It is very refreshing to see an article that points out the fundamental hypocrisy of industrial and governmental promoters in wanting to call this technology “clean” when in fact it produces the deadliest waste and the most insidious poisons of any industry that has ever been allowed to operate.
A few caveats however:
(1) Perhaps the most hilarious typo of the year: “Unlike solar power, it [nuclear] works when the sun shines.” (Haha!! We all know what the author meant to say…)
(2) The author does not make the connection between nuclear waste and nuclear accidents. What makes nuclear reactors dangerous is simply this – that they may accidentally RELEASE some of that nuclear waste into the environment.(3) The author fails to make the connection between nuclear waste and nuclear weapons. It is the newly-created plutonium that is contained in the reactor fuel waste (and is not found in nature) that allows weaponeers to build their nuclear arsenals.(4) The author apparently accepts the unsupported claim that the cost of electricity from these untested reactors will be less than the cost from existing reactors. (Spoiler alert: it ain’t so.)
Small Modular Nuclear Reactors:
New technology comes nowhere close to solving the problem of nuclear waste
Thomas Walkom, Toronto Star, May 27, 2021 https://tinyurl.com/yatxnb3m
What is to be done with nuclear waste? It is a question that dominates the Atomic Age. It is also one that has never been satisfactorily answered.
If it weren’t for the waste it creates, nuclear power would be a political slam dunk. It produces a vast quantity of electricity at an affordable price. It is also reliable. Unlike solar power, it works when the sun [doesn’t] shine[s]. Unlike wind power, it works in the deadest of calms.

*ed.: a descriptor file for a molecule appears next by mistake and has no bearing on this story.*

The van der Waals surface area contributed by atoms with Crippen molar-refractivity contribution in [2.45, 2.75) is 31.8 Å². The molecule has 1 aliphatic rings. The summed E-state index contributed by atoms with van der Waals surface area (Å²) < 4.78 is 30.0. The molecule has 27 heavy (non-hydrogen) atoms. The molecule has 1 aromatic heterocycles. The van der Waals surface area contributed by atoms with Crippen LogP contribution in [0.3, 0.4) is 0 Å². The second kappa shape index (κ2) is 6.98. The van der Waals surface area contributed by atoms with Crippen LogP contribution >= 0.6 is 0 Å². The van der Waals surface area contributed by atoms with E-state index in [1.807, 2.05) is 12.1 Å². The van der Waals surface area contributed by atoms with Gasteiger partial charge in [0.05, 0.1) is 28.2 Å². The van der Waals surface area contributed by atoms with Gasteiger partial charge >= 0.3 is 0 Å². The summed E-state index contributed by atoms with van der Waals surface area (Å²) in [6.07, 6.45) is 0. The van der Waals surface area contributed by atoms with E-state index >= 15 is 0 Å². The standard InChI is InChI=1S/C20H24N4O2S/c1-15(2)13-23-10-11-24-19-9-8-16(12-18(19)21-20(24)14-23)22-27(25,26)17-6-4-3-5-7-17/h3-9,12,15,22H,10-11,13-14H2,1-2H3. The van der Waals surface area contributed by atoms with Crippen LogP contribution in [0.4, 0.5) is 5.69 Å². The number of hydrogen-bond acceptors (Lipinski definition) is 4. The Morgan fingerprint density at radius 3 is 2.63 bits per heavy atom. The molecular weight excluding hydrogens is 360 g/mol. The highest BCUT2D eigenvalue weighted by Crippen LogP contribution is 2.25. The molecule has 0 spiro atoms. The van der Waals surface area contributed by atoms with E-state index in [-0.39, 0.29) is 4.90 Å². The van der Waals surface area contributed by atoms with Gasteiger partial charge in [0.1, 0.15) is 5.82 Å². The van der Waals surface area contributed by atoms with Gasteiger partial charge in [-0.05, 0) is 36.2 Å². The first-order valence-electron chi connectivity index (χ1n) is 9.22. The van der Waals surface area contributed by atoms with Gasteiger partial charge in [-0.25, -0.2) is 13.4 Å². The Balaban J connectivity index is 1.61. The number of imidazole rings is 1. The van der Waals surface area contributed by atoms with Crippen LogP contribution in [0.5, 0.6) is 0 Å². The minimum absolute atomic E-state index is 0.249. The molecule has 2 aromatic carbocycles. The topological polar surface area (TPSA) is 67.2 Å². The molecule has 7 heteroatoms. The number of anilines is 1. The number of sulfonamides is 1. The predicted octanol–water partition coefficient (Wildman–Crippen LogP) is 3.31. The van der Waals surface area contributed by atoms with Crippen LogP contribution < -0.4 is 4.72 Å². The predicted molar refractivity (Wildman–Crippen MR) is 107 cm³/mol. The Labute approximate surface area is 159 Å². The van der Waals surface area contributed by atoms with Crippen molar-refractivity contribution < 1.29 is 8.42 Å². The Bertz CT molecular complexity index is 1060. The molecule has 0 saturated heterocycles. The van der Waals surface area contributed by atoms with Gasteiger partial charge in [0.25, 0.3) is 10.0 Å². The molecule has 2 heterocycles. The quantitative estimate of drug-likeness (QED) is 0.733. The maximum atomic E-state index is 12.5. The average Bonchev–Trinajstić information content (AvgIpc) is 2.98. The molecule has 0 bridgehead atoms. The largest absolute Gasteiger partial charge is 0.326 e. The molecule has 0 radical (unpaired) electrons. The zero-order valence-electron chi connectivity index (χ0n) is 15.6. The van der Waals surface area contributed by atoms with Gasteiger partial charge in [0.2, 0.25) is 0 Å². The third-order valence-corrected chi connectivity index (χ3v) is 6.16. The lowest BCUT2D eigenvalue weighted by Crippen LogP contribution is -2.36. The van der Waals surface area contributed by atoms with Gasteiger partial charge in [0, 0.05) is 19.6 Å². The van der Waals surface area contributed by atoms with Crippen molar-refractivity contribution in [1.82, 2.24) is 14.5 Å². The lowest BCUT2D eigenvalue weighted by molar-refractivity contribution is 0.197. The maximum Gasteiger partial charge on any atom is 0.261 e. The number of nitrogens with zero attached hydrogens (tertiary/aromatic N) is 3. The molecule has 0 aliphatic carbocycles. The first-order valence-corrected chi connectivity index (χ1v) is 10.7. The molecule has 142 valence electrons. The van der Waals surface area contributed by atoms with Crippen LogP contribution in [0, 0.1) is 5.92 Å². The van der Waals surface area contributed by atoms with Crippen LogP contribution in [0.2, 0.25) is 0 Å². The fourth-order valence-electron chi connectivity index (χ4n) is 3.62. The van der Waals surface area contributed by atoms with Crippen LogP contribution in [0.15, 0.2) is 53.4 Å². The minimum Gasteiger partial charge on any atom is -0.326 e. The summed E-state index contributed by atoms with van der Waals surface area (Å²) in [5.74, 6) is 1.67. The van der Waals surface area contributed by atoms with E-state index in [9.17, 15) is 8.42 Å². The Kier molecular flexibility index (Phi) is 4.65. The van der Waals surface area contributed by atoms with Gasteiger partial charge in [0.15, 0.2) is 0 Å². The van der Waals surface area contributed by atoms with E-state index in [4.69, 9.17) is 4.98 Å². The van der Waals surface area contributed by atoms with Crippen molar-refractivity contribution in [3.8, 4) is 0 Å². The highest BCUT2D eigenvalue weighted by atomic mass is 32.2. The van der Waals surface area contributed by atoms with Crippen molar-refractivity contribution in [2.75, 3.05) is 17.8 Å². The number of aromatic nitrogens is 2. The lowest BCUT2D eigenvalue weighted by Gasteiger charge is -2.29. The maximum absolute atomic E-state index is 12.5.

Sure, it can be a nightmare if a reactor spins out of control. The residents of Japan’s Fukushima district can attest to that. They are still coming to terms with a 2011 meltdown that mercilessly devastated towns, cities and villages there.
But accidents on the scale of Fukushima or Chernobyl are rarities.
By comparison, nuclear waste is a relentless certainty. A plant that produces nuclear power creates nuclear waste. It is that simple.
But what to do with that waste? Up to now, the assumption was that such waste would be buried in deep geological caverns, or repositories. Two potential sites for such repositories have been identified — one in Northwestern Ontario and one near Lake Huron. The usual political battles are being waged over whether either or both sites are safe.
But over the last few years, more attention has been paid to a different solution — using radioactive waste as fuel to create more nuclear power from so-called small modular reactors (SMRs). The governments of Saskatchewan, Ontario and New Brunswick have been particularly interested in developing this new SMR technology.One New Brunswick start-up, Moltex Energy of Saint John, has received $50.5 million in federal funds.
The new technology has its critics. In the first place, it can create new and even more dangerous radioactive waste. As the Globe and Mail reports, Moltex says it produces an impure form of plutonium as a waste byproduct from its SMRs. Pure plutonium is used in the manufacture of atomic bombs.
Indeed, some nuclear experts, including former senior U.S. officials, were so alarmed that seven of them took the unusual step of penning an open letter this week to Prime Minister Justin Trudeau.
In that letter, they warned that reprocessing waste in a manner that creates plutonium would undermine global efforts to limit nuclear proliferation.
They also noted that the new technology wouldn’t solve the waste problem. Rather, it would just produce different kinds of nuclear waste.
“Moltex, even in the R&D stage, would create a costly legacy of contaminated facilities and radioactive waste streams and require substantial additional government funding for cleanup,” the letter said.All of this is true. But none of it is enough to derail the new interest in SMR technology. Governments like it because it promises to be cheaper to build than classic Pickering-style nuclear power plants. The nuclear industry sees it as a political lifeline at a time when atomic power is not particularly popular.
So regardless of what its critics say, don’t expect this new technology to fade away. It may not be the silver bullet that its adherents claim it to be. It comes nowhere close to solving the waste problem.
But it is supported by important political constituencies. History has shown how crucial this support has been to the nuclear industry.